u m m a r y
|Contents and Media:
||98 parts in cream coloured injection
styrene; two large clear injection-moulded styrene domes; six clear
||It is big! It is spectacular; plenty
of interior detail; upper dome may be left clear or unsecured to view
interior; includes a nicely detailed 1/72 scale Robby the Robot;
interesting diorama possibilties with 1/72 scale 1950s jets; did I
mention it is BIG?!
||Instructions too concise;
ejector-pin marks in main interior parts; lots of filler will be
required for a perfect join between the gigantic saucer segments; may
benefit from a jig for main saucer segment assemblies.
||A spectacular model,
recommended for experienced science fiction modelers with plenty of
Our washing machine broke down a few weeks
ago. When I came home from work to find a huge box waiting in the hallway, I
assumed that my wife must have bought a new compact replacement. I was wrong -
this box contained Polar Lights' 1/72 scale C-57D Starcruiser from the classic
1956 science fiction movie, "Forbidden Planet".
Many modelers who grew up in the 1960s or
earlier will recall Aurora's science fiction monsters and vehicles. Polar
Lights has picked up the mantle (and some of the moulds) from Aurora. Not only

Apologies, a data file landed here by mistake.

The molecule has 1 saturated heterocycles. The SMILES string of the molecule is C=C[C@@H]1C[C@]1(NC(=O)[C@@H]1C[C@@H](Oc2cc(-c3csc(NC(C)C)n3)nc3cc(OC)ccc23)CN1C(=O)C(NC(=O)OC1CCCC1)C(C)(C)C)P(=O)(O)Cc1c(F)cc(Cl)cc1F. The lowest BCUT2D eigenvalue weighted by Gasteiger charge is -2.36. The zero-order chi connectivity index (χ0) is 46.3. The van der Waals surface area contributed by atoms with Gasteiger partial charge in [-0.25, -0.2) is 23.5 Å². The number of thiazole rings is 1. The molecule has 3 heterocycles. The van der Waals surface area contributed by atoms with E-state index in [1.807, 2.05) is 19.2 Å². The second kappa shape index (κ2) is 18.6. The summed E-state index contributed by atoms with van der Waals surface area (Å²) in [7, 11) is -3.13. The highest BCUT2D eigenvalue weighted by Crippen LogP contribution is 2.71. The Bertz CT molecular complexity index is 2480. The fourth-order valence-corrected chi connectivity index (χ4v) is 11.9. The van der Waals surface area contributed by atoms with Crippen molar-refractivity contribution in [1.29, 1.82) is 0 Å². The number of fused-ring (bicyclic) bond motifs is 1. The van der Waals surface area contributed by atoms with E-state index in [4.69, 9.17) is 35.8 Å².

have they re-released some of the timeless pieces from the original series, but
they have continued the spirit of the range with a large number of new
releases. The huge C-57D is certainly the most ambitious, and probably most
spectacular, release to date.
Packed snugly in a shipping crate with a lifetime supply of foam
chips, the kit box itself is big - almost 2' in length. The boxart by Chris
White is very attractive and true to the spirit of the subject matter. Unlike
many models that contain an unimpressively small model rattling around in a big
box, the quantity of plastic and the dimensions of the kit are even more
imposing than the packaging suggests.
When completed, the Starcruiser will be
28" in diameter. That is big. But, as we all know, size isn't everything.
How does the rest of the model measure up, quality-wise?
After procrastinating for a few weeks I
decided to tackle this review with the same approach as any other, despite the
daunting size and unorthodox (for me) subject matter.
model comprises 98 pale yellow parts in high-pressure injection moulded
styrene. The bulk of the model is made up of the saucer itself. This is built
up from six upper segments and six lower segments. These very large wedges
(each with a radius of nearly 10" and over 12" wide at the lip) are
well moulded. The surface of these parts has a very subtle brushed metallic
texture radiating from the centre of the wedge. It is unlikely that this
almost invisible texture will survive the sanding that will be required before
painting. There are a few ejector pin pips that should be removed before
assembly (three on each upper segment and one on each bottom segment), but
they are minor. Considering the size of the parts, it is surprising that they
have not suffered from sinkmarks or other imperfections. Very impressive.
The other two main parts are the upper and
lower decks. These have been moulded with the walls in place, simplifying